Easy Fix: Replace the Garbage Disposal Unit
Step 1 – Turn off the electricity and water
As explained above, water and electricity don’t mix. Turn them both off before working on your garbage disposal.
Step 2 – Unplug and remove the garbage disposal unit
Unplug the unit from the wall outlet it’s attached to, then unfasten the screws that connect it to the P-trap and remove the pipe.
Hold the unit from underneath (or ask a helper to hold it), then remove as much plumber’s putty as possible from around the flange with a putty knife. If the flange is old and rusted, lubricate it with penetrating oil before attempting to remove it. Use a pair of pliers or flathead screwdriver to remove the flange.
Step 3 – Install the new garbage disposal unit under the sink
Seal a new flange with the plumber’s putty, then install it at the bottom of your sink. Mount a new garbage disposal unit and seal the connection between the top of the unit and the flange with a rubber gasket or plumber’s putty.
Step 4 – Attach and seal the drain pipe
Attach the P-trap to the side of the garbage disposal unit by fastening the screws. Tighten as much as you can (without overdoing it) to create a tight seal between the disposal unit, rubber gasket, and pipe.
Step 5 – Plug in the unit and check for leaks
Plug the garbage disposal into the wall outlet and turn on the electricity and water. Run the faucet for five-ten minutes and inspect for leaks.
5 Tips To Prevent Garbage Disposal From Future Leaks
Most garbage disposal leaks are easy to fix, but if the unit gets to leak from the bottom, you’re faced with an expensive replacement. You can avoid this, though, by preventing future leaks. Here are a few tips to follow.
1. Run water after food disposal
We all know we shouldn’t wash food scraps and grease down the kitchen sink, but we’re all guilty as charged. The problem is that congealed grease can damage the flange, seals and even deposit on the impeller’s blades, causing blockages and leaks.
An easy way to prevent this is by flushing the sink and disposal unit with lots of cold water after you’ve disposed of scraps or grease down the kitchen sink drain.
2. Prevent dumping hard waste into the unit
Garbage disposals can shred almost all kinds of foods and food waste into tiny pieces, but they can’t deal with hard waste like bones, hard shellfish parts, or corn kernels. These scraps can damage the blades and internal gaskets. Moreover, they can clog the drain. Thus, you should avoid throwing these things into your disposal unit.
3. Avoid dumping starchy foods down the sink drain
Similar to fats and grease, starchy foods can stick to the various parts of your disposal unit and harden on them. While congealed grease could melt under hot water, hardened starch is a pain to remove – and could sometimes lead to irreparable damage.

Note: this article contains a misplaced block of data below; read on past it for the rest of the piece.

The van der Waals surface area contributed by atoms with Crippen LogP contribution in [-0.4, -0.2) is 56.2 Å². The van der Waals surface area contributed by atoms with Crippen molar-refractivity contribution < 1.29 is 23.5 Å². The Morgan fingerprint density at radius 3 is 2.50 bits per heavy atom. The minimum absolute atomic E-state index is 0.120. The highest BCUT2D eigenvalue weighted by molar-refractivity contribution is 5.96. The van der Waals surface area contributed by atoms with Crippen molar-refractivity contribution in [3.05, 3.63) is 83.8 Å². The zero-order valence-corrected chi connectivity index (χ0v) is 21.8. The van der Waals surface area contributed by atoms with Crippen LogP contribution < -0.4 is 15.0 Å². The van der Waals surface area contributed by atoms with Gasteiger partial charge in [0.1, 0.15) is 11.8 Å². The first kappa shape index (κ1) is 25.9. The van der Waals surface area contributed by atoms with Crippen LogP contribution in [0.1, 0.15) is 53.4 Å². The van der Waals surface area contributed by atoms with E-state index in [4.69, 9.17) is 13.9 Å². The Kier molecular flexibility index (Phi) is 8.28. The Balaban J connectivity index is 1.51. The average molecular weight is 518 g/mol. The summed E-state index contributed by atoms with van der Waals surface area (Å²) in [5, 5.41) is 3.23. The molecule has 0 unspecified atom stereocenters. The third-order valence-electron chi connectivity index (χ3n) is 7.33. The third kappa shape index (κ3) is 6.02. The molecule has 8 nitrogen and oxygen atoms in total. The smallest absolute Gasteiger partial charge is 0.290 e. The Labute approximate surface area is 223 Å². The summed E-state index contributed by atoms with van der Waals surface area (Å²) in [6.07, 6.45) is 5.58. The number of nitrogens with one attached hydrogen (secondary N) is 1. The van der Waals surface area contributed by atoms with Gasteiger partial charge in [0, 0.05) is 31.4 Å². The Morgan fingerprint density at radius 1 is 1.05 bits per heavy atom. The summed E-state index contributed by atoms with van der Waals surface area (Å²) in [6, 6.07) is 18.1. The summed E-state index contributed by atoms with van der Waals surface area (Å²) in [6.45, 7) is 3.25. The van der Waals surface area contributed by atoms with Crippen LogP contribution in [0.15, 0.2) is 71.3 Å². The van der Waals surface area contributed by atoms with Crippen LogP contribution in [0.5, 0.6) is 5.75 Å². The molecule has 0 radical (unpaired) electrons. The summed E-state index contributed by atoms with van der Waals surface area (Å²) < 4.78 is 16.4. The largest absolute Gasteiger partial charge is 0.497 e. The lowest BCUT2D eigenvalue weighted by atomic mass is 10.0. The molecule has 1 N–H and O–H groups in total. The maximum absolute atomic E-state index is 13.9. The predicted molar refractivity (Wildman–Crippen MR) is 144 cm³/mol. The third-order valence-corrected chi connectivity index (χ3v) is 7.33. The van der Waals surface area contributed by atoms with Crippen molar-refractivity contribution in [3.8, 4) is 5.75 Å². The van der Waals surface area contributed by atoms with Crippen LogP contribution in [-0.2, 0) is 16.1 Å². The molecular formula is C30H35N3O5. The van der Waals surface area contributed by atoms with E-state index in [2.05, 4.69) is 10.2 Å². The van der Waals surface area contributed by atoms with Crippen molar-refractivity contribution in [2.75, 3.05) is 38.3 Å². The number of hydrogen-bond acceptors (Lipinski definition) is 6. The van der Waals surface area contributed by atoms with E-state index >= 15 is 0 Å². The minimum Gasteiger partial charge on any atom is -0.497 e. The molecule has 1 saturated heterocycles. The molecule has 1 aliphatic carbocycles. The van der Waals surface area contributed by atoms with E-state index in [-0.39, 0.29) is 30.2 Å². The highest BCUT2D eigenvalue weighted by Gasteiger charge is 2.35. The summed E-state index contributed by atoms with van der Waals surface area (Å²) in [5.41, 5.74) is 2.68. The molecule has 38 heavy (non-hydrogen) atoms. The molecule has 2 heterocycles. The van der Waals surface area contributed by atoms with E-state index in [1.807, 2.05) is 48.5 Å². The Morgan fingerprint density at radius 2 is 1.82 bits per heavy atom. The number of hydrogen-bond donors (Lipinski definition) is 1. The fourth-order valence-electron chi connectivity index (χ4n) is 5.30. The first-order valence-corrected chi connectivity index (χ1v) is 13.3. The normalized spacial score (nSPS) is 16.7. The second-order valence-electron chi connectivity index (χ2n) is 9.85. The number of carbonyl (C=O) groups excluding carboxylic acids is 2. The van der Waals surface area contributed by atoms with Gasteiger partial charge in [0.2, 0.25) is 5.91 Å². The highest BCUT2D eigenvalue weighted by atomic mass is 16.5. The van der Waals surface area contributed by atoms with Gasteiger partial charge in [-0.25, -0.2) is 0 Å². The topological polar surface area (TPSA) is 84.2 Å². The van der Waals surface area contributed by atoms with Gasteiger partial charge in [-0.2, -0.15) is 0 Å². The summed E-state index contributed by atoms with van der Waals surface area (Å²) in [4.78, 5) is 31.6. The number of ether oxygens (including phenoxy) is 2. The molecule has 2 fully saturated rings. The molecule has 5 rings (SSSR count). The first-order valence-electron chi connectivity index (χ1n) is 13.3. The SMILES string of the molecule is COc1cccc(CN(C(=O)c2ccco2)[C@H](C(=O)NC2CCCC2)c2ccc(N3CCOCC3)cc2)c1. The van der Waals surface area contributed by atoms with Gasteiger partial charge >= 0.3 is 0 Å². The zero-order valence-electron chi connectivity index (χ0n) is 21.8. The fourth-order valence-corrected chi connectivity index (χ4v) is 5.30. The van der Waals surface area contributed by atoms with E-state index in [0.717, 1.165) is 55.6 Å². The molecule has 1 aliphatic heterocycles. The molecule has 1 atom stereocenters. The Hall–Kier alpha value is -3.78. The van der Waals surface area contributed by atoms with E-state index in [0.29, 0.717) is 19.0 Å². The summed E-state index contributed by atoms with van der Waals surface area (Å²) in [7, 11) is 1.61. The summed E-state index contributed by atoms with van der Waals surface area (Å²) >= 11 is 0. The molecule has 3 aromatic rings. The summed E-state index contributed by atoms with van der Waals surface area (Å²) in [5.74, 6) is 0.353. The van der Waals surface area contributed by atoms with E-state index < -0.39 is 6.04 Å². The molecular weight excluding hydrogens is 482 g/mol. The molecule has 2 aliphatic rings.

4. Flush small portions at a time
Garbage disposal units can deal with most food scraps, but you should divide larger waste into smaller portions. Put as little trash as possible into the sink and let the disposal shred everything into tiny pieces before feeding it another portion.
Larger scraps, such as melon skins and large chunks of food, should go into the compost pile or dustbin rather than the garbage disposal.
5. Perform regular checkups
Lastly, don’t forget to run maintenance and check the unit regularly. In this way, you can spot even the slightest leaks right away and intervene promptly.
Frequently Asked Questions
As you’ve read, garbage disposal leaks are easy to treat – as long as they don’t come from the unit’s bottom. Do you still have questions? Check out the answers below.
How much does it cost to fix leaking garbage disposal?
You can expect to pay around $250-$400, including materials and labor, on average, if you have to replace the unit. For smaller fixes, plumbers charge about $80 per hour on average.
Can you run the dishwasher if garbage disposal is leaking?
You could run the dishwasher if the garbage disposal is leaking, as long as the dishwasher is connected to the drain pipe rather than the disposal unit. If it is connected to the disposal unit, you may want to wait until you fix the leak.
Can a leaking InSinkErator be repaired?
Leaking InSinkErators can be fixed if the leak occurs at a joint, as explained above. Faulty units that leak should be replaced, though.
Leaking garbage disposal units are a cause of distress, but they can cost you next to nothing to fix if the leak doesn’t happen because of a faulty unit. However, you should replace the unit if it leaks from the bottom – attempting to fix it could end in greater disaster if water and electricity manage to mix.
Where is your garbage disposal unit leaking from? Will you attempt to fix it yourself or call a plumber? Tell us in a comment.